Update: Southern Sudan prepares for January 2011 CPA referendum vote

Photo © Peter Martell/IRINIn January 2011, Southern Sudanese will vote to remain part of Sudan or form a new country. This referendum is a cornerstone of the 2005 Comprehensive Peace Agreement (CPA) which brought a halt to the civil war between the northern Khartoum government and the southern Sudanese. The CPA created the semi-autonomous Government of Southern Sudan (GOSS) and brought a tenuous peace to the war-torn country. Since then, Water for Sudan, led by Salva Dut, has been drilling water wells in Southern Sudan's remote villages during the annual dry season from December to April. 

This year, Salva is again back in Southern Sudan preparing for the upcoming drilling season with team leader Ater. The WFS teams are hopeful they'll be able to drill during the dry season. However, they are planning for any contingency, with crew safety and equipment security the first priorities.

Southern Sudanese President Salva Kiir (left) and Sudanese President Al Bashir (right) Not surprisingly, tensions are rising between the northern government and GOSS as the January vote nears and voter registration has begun in the south. Among the issues are oil revenue-sharing; logistics of the actual voting such as who is eligible to vote; how the voting will be managed and validated; return of refugees and more. The international community including the UN, the African Union, and the US have been increasing their focus on helping both parties achieve a peaceful outcome to the expected vote for a new, autonomous country. (See a timeline on referendumthe potential cost of a return to war, and US Secretary of State Clinton's remarks on Sudan to the UN Security Council.)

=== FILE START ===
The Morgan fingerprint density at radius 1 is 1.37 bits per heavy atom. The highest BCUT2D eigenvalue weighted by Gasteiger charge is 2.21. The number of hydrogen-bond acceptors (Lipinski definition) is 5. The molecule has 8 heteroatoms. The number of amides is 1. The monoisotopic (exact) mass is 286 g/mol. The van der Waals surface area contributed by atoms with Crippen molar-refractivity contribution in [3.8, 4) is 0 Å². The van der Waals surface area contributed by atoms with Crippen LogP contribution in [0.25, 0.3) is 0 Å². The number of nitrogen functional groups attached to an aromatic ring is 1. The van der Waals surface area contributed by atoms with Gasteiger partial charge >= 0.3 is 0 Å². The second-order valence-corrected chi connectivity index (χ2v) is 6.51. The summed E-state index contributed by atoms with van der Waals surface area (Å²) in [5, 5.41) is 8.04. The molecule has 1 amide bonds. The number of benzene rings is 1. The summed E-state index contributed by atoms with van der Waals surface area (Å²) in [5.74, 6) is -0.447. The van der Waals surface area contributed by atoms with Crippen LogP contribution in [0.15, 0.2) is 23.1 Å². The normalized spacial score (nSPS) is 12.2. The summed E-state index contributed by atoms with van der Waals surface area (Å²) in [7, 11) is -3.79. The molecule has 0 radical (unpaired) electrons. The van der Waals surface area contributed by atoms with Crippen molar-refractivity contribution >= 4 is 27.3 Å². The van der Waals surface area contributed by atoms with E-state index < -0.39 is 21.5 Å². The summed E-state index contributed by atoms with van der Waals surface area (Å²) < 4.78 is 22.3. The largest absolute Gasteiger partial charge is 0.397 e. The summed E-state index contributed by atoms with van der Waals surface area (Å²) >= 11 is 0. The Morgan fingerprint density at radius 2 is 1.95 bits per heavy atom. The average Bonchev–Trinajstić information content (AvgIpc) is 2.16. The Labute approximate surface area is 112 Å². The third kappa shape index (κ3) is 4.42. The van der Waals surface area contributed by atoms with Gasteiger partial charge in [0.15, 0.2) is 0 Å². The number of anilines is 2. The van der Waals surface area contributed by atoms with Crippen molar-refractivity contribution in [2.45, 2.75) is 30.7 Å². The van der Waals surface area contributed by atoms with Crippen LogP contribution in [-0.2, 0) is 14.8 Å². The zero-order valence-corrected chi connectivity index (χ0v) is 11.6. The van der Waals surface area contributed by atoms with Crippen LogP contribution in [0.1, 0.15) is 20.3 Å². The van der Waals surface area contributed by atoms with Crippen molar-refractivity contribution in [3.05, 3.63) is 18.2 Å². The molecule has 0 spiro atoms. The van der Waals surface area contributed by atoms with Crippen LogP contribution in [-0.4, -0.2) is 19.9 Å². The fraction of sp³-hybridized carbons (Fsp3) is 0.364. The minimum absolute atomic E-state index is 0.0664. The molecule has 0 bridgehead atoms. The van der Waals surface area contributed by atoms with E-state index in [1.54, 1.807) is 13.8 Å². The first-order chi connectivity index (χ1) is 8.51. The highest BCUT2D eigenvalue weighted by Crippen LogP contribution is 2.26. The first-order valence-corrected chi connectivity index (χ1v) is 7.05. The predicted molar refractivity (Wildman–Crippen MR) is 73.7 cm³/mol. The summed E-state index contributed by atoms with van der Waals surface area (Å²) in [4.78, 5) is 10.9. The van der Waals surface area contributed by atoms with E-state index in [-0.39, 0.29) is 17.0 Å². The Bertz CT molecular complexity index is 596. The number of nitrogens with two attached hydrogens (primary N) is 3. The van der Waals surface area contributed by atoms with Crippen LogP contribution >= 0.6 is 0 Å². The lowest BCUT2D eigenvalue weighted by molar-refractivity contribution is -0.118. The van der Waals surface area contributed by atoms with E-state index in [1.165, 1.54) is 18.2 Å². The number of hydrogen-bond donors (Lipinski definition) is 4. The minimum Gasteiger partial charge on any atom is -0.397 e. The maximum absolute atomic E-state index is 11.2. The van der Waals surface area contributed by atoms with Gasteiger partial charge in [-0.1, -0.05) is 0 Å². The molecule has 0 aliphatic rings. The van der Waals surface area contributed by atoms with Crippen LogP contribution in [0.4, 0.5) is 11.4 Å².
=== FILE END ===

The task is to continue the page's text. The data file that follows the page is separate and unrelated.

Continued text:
George Clooney in SudanAmerican actor George Clooney has joined with The Enough Project's co-founder John Prendergast and other partners in a major campaign (Sudan Now, Sudan Peace Watch) to draw global public attention to the situation in Sudan with specific negotiating proposals for peace.

 

 

Despite the tensions, progress has been made in negotiations between the North and South.  Continued attention by the international community and pressure from Sudan's neighbors such as Kenya, Uganda, Ethiopia and Egypt can help prevent what some experts have said would be a catastrophic return to war — catastrophic for the people of Sudan and the entire region surrounding Africa's largest geographical state. 

Water for Sudan and its supporters are actively supporting peace efforts. You can join that effort by contacting The White House, your government representatives, and the UN. Urge them to increase efforts to avoid another genocidal war in Sudan.